Bar Code

Striking a Balance Between Innovation and Tradition in the Drink Scene

In Washington, we must look back as we move forward.

I’ve been spending a lot of time lately thinking about the current ethos of Seattle as we all grapple with what our city might become. Innovation, for one, is a big part of who we are now, and while I’ll leave it to those who cover such things to relate it to politics or business, I am seeing a lot of it in our beverage scene. Innovation is necessary for growth, but balancing that growth against long-established traditions is a challenge.

We as drinkers feel the natural tension between innovation and tradition; certain cocktails derive their prestige from having been invented long ago. We venerate the longtime practitioners of the craft while at the same time looking out for the best new bars and bartenders. Social media’s ability to accelerate the pace of everything means that drinks and bars come into fashion and fall out of it almost at once.

In Seattle, innovation has often been driven by the opportunity to make full use of the Pacific Northwest’s incredible natural bounty. Our ability to grow world-class barley (for malting) and world-class hops has helped drive a beer culture that’s truly remarkable in its breadth and depth. The same can be said for our wine industry, especially now that growers and producers are exploring many different parts of the state, often with unfamiliar varietals that prefer cooler climes, more wind, or other conditions than those first pioneered.

Distillation is perhaps the greatest testament to what can be achieved when tradition and innovation are synthesized. When laws were rewritten to allow for craft distillation in the 2000s, lawmakers in Washington included a key provision: To qualify for that craft-spirit designation, more than half of the raw materials in a spirit must come from within the state. While craft-spirits labels have sprung up around the country in the past decade, a strikingly high percentage of them purchase distilled spirits (often unaged whiskey) and then merely age it and bottle it.

That’s not permitted here in Washington, and that has forced distillers the state over to actually learn how to distill. That’s been more costly and challenging up front, but also more rewarding for distillers and drinkers alike in the long run. It’s forced distilleries to figure out what local grains they can work with to make their base spirit, what local herbs and spices they can use to flavor their gin and aquavit, and even how to source local malted barley for single-malt whiskey.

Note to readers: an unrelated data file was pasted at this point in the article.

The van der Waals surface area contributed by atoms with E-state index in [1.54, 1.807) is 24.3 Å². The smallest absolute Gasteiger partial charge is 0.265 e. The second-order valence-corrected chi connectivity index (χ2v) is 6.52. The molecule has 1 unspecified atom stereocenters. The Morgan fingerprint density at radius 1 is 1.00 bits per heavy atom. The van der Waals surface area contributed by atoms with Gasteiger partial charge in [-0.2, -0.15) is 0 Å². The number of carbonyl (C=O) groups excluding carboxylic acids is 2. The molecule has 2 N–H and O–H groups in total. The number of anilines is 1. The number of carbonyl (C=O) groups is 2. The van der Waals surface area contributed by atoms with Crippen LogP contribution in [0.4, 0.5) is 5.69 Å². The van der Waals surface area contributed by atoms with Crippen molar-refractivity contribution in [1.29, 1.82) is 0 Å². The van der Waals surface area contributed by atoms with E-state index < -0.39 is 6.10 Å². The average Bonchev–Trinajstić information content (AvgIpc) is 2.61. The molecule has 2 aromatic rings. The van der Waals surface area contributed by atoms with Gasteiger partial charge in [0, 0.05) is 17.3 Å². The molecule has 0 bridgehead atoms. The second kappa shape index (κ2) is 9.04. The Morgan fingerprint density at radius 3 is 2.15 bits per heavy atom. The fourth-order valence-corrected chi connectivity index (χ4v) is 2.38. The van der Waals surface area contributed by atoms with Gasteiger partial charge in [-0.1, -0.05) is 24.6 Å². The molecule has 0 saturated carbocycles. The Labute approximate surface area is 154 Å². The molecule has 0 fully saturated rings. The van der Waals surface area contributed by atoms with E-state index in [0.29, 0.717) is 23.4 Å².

Innovation doesn’t always work, and that’s why tempering that force with a certain appreciation for tradition has born the best results: Hyper-hoppy IPAs have led us to a better understanding of what hop varietals work best together to create balance, while high-alcohol, high-tannin reds have increased our understanding of grape-growing and vinification. Bread Lab in Mount Vernon and Washington State University’s Walter Clore Center in Prosser have broken new ground in our understanding of the science underlying beverage production, and an ever-growing army of brewers, winemakers, distillers—and drinkers—have done the rest.

barcode@seattleweekly.com

More in Eat Drink Toke

Photo by J Tucker/Sticks & Stones Photography
Meet the Seattle Chef Making a Meal of Marijuana

A latecomer to the world of weed, Unika Noiel is now serving up cannabis-infused dishes.

Giving Vegan a Chance at Kati Vegan Thai

The South Lake Union spot is the perfect place to experience an animal-free meal.

Canopy Growth Task Force Coming to a Farm Near You

New rules might make it harder on small operations.

Jeff Sessions Drags His Feet on Cannabis Research

The U.S. Attorney General is at it again.

The fried cauliflower with buffalo sauce and blue cheese mousse. Photo by Nicole Sprinkle
In the Ballard Commons, an Uncommon Spot

Gather Kitchen + Bar gives diners a reason to depart from the neighborhood’s restaurant row.

The Halal Place You Haven’t Heard Of

Gyro Time in Greenwood turns out fresh food and a welcoming vibe.

California Weed Farms Go Up In Smoke

The wildfires ravaging the state hit at the heigh of outdoor grow season.

As Seattle’s Culinary Scene Booms, These Restaurateurs Resist Expansion

Three owners on why they opted out of investor money and stuck to one place—and what that means for the city.

Must Autumn Drinking Be Such a Dour Affair? These Bartenders Don’t Think So.

Forget the bitters and the bourbons. Light and bright drinks are just as appropriate.

Most Read